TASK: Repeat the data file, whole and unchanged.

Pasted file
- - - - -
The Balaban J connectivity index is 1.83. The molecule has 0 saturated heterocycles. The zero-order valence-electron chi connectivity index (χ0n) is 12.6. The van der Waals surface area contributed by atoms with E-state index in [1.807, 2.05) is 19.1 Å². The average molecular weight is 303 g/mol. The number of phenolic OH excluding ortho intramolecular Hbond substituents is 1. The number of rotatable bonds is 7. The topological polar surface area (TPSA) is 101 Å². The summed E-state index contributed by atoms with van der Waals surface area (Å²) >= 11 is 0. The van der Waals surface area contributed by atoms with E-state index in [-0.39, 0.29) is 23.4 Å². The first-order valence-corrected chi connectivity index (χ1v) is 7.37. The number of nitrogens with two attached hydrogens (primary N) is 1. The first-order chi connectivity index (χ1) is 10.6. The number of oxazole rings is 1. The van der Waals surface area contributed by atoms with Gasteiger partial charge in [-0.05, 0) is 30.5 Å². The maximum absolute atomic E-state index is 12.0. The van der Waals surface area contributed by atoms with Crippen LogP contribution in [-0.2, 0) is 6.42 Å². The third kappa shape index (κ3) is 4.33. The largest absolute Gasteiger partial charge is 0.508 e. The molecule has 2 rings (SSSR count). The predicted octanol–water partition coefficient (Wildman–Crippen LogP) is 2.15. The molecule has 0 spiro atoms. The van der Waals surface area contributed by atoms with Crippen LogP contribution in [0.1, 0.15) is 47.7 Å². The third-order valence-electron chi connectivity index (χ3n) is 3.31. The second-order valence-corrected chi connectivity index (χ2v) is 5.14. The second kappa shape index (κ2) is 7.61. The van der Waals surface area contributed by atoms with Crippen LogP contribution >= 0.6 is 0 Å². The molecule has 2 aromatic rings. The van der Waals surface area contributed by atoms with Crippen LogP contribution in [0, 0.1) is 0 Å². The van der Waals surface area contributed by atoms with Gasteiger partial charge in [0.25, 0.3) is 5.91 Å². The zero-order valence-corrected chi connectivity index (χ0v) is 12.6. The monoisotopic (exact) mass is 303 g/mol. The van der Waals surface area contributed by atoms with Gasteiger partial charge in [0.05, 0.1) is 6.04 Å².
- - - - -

The Balaban J connectivity index is 1.83. The molecule has 0 saturated heterocycles. The zero-order valence-electron chi connectivity index (χ0n) is 12.6. The van der Waals surface area contributed by atoms with E-state index in [1.807, 2.05) is 19.1 Å². The average molecular weight is 303 g/mol. The number of phenolic OH excluding ortho intramolecular Hbond substituents is 1. The number of rotatable bonds is 7. The topological polar surface area (TPSA) is 101 Å². The summed E-state index contributed by atoms with van der Waals surface area (Å²) >= 11 is 0. The van der Waals surface area contributed by atoms with E-state index in [-0.39, 0.29) is 23.4 Å². The first-order valence-corrected chi connectivity index (χ1v) is 7.37. The number of nitrogens with two attached hydrogens (primary N) is 1. The first-order chi connectivity index (χ1) is 10.6. The number of oxazole rings is 1. The van der Waals surface area contributed by atoms with Gasteiger partial charge in [-0.05, 0) is 30.5 Å². The maximum absolute atomic E-state index is 12.0. The van der Waals surface area contributed by atoms with Crippen LogP contribution in [-0.2, 0) is 6.42 Å². The third kappa shape index (κ3) is 4.33. The largest absolute Gasteiger partial charge is 0.508 e. The molecule has 2 rings (SSSR count). The predicted octanol–water partition coefficient (Wildman–Crippen LogP) is 2.15. The molecule has 0 spiro atoms. The van der Waals surface area contributed by atoms with Crippen LogP contribution in [0.1, 0.15) is 47.7 Å². The third-order valence-electron chi connectivity index (χ3n) is 3.31. The second-order valence-corrected chi connectivity index (χ2v) is 5.14. The second kappa shape index (κ2) is 7.61. The van der Waals surface area contributed by atoms with Crippen LogP contribution >= 0.6 is 0 Å². The molecule has 2 aromatic rings. The van der Waals surface area contributed by atoms with Crippen LogP contribution in [0, 0.1) is 0 Å². The van der Waals surface area contributed by atoms with Gasteiger partial charge in [0.25, 0.3) is 5.91 Å². The zero-order valence-corrected chi connectivity index (χ0v) is 12.6. The monoisotopic (exact) mass is 303 g/mol. The van der Waals surface area contributed by atoms with Gasteiger partial charge in [0.05, 0.1) is 6.04 Å².